February 24, 2009, 7:06 AM — It is a well known phenomenon that evolving and new technologies can create a variety of ways to run a business or even a life. This can result in both a positive and/or negative impact on the way we work and live.
On the negative side, the breadth of applications can cause confusion, as multiple parties suggest different ways to get the most benefit from the technology. And while most of the suggestions probably have some merit, it takes time before standardization occurs and the technology becomes universally applicable.
In a way, that’s what we’re seeing with Voice over Internet Protocol (VoIP) – a development that is pretty much universally viewed as a ‘good idea’ but one that is also being clouded by the sheer volume and diversity of opinions as to what it’s good for.
With that in mind, let’s get back to the basics of VoIP and see if we can understand if there is a common denominator for what makes it ‘good’.
The essential point about VoIP is that it adds functionality to voice. It is voice plus whatever else you want to do. How the technology achieves that isn't really relevant, as long as it stays affordable. What really does matter is that voice plus contributes to the financial benefits every single organization wants from realize from technology. It enables you to do more with less. Much more.
Improving service levels
With the current economic climate biting hard in all areas, one way in which voice can make a real difference is increasing the efficiency of IT users across the organization. VoIP does this by effectively turning your telephony system into a self-help service.
In a typical IT Help Desk, at least 30 percent of inbound calls are for routine queries such as password resets and account unlocks. By using VoIP to facilitate self-service, Help Desk operatives can be freed-up from mundane tasks and instead re-deployed to work on second and third-line support roles, which can often add a lot more value back to the business.
The immediacy of self-service also has a positive impact on customer satisfaction, as users often prefer the ability to log calls and resolve problems without the need to wait on hold or explain issues to human operatives. While external customers sometimes bemoan the inability to talk to a human, it seems employees often prefer it that way!
Beyond the IT department
The same increase in productivity and customer satisfaction applies in other areas of business operations, such as Human Resources, where routine queries about leave or payroll issues can be serviced by voice-enabled self-help technologies.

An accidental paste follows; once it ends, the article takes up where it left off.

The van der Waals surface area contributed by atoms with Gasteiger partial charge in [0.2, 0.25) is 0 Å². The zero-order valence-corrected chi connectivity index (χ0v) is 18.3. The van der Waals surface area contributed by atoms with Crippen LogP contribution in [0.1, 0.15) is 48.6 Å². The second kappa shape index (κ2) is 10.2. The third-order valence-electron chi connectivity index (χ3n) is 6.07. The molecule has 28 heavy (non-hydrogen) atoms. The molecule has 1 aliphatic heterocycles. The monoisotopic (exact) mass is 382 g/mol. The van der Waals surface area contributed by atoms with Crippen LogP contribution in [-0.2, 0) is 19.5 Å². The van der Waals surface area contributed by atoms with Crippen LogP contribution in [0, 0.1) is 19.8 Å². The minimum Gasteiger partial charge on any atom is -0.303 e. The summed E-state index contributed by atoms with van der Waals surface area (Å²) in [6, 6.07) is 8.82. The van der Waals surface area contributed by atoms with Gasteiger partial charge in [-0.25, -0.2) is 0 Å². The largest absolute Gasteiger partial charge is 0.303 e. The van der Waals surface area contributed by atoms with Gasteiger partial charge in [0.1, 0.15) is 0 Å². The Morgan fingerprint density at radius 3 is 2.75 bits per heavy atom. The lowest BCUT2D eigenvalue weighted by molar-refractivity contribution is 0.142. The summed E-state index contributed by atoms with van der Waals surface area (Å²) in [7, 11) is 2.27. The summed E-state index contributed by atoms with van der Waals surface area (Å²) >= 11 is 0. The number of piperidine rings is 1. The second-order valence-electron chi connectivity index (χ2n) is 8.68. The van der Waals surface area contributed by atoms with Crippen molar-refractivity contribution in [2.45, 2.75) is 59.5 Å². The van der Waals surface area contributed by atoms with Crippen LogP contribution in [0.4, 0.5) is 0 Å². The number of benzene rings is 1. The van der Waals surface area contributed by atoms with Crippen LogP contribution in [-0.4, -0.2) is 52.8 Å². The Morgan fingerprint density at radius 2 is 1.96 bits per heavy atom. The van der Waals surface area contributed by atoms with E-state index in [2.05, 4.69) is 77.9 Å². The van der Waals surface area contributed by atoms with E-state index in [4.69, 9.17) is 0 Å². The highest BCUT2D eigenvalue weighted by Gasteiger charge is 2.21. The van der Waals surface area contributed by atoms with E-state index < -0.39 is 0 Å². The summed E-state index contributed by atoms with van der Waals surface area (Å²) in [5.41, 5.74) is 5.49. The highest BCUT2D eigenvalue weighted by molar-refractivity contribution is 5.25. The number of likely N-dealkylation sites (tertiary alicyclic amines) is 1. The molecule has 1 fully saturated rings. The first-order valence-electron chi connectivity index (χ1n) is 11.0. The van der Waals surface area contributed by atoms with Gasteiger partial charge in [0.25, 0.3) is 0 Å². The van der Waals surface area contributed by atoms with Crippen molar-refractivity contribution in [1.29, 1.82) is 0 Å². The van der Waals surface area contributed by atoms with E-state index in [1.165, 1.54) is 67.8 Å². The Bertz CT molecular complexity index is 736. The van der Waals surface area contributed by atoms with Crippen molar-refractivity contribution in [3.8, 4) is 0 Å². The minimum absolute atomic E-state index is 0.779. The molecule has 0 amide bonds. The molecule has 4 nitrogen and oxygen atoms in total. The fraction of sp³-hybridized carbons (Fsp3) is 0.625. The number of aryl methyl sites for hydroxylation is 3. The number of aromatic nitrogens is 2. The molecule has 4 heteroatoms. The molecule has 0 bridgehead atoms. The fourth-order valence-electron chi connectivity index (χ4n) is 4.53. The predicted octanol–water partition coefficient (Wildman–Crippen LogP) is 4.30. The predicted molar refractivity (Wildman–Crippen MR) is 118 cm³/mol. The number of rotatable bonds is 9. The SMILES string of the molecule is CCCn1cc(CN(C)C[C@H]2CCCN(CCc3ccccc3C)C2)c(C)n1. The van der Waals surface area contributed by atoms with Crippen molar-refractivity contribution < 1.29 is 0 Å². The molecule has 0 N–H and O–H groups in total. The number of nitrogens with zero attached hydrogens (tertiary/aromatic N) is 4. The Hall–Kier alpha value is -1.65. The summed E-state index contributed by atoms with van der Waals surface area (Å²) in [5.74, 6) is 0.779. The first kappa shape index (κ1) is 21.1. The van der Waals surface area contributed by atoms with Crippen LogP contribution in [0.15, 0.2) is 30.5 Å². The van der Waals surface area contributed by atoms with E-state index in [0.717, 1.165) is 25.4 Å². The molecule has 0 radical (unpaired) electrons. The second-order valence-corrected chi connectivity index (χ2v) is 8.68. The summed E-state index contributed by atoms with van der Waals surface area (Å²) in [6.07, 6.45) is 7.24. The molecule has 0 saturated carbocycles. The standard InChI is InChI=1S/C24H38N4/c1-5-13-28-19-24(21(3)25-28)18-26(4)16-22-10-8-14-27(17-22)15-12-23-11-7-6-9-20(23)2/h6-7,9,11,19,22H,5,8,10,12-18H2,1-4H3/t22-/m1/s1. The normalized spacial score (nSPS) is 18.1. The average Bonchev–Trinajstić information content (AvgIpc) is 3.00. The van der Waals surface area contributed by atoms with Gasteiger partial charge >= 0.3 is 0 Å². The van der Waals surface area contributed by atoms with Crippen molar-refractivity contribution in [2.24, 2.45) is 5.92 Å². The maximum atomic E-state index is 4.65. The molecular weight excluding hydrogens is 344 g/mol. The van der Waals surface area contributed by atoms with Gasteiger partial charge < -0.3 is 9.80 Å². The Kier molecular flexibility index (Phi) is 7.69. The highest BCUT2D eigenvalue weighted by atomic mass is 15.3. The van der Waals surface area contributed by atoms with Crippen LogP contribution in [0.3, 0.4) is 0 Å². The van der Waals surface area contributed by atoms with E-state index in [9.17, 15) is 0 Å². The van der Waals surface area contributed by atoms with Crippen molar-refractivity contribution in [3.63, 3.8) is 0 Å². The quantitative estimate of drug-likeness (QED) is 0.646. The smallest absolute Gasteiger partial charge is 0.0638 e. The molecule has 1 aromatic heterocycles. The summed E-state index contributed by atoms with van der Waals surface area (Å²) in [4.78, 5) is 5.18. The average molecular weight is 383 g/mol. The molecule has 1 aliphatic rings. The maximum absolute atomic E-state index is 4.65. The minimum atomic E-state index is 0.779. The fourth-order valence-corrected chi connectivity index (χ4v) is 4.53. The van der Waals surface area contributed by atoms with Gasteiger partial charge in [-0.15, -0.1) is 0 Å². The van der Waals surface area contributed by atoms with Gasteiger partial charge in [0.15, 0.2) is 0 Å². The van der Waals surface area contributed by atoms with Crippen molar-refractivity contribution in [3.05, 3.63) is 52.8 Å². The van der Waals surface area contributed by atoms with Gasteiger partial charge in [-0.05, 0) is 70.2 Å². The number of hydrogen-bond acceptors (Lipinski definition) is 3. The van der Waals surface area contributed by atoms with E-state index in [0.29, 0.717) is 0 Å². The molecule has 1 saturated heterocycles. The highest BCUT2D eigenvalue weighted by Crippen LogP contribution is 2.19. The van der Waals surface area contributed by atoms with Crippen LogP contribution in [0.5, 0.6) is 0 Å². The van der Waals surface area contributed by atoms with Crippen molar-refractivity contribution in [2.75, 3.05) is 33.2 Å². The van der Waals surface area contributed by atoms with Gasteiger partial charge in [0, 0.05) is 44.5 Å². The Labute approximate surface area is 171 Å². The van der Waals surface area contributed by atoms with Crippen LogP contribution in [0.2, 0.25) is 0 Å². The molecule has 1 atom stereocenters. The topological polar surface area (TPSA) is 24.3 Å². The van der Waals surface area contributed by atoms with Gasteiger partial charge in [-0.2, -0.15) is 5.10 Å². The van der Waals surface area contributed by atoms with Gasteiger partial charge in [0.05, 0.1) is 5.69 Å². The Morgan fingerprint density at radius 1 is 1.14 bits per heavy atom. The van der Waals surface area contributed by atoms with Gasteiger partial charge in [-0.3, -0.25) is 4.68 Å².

Even the approval of leave applications can be handled by the system. The evidence provided by customers using FrontRange voice solutions suggests that, provided employees can make contact by voice, rather than keyboard, then both acceptance and satisfaction with the self-help system are high.
Ultimately, voice-enabling routine activity allows multiple departments to improve efficiency and productivity across the entire organization.
Looking for the big savings
One of the factors that makes VoIP so appealing is that no matter where you make the initial investment, be in the service desk, or perhaps as part of your Customer Relationship Management (CRM) solution, the technology can be introduced to other parts of the organization to increase its overall return to the organization.
Imagine, for instance, that you're about to make a PowerPoint presentation to a customer. As you're setting up in his board room, you find the presentation you are about to give won’t work as the version of PowerPoint on your laptop is older than the one your corporate marketing team used to create it. No problem, because your own office is voice enabled. You phone the help desk, which re-provisions your laptop using 3G via your company's virtual private network (VPN). Within a matter of minutes, the system has checked company policies and established that you are allowed to have PowerPoint 2007, checked that your laptop is out of compliance, done an automated reinstall or self-healed the laptop, checked that everything is working, and turned your machine back over to you.
In the process it has logged an incident, which will, in turn, form part of a management report that will help executives make decisions about the sales pipeline, operations, and long term strategy.
And there's so much more that voice plus makes possible. The critical consideration is not to simply look at voice for its own sake – but identify how voice plus can make a real tangible difference to existing areas of your business.
About the author
Greg Anderson is the Global General Manager for the Goldmine solution at FrontRange Solutions, a leading developer of CRM, ITSM and Infrastructure Management solutions.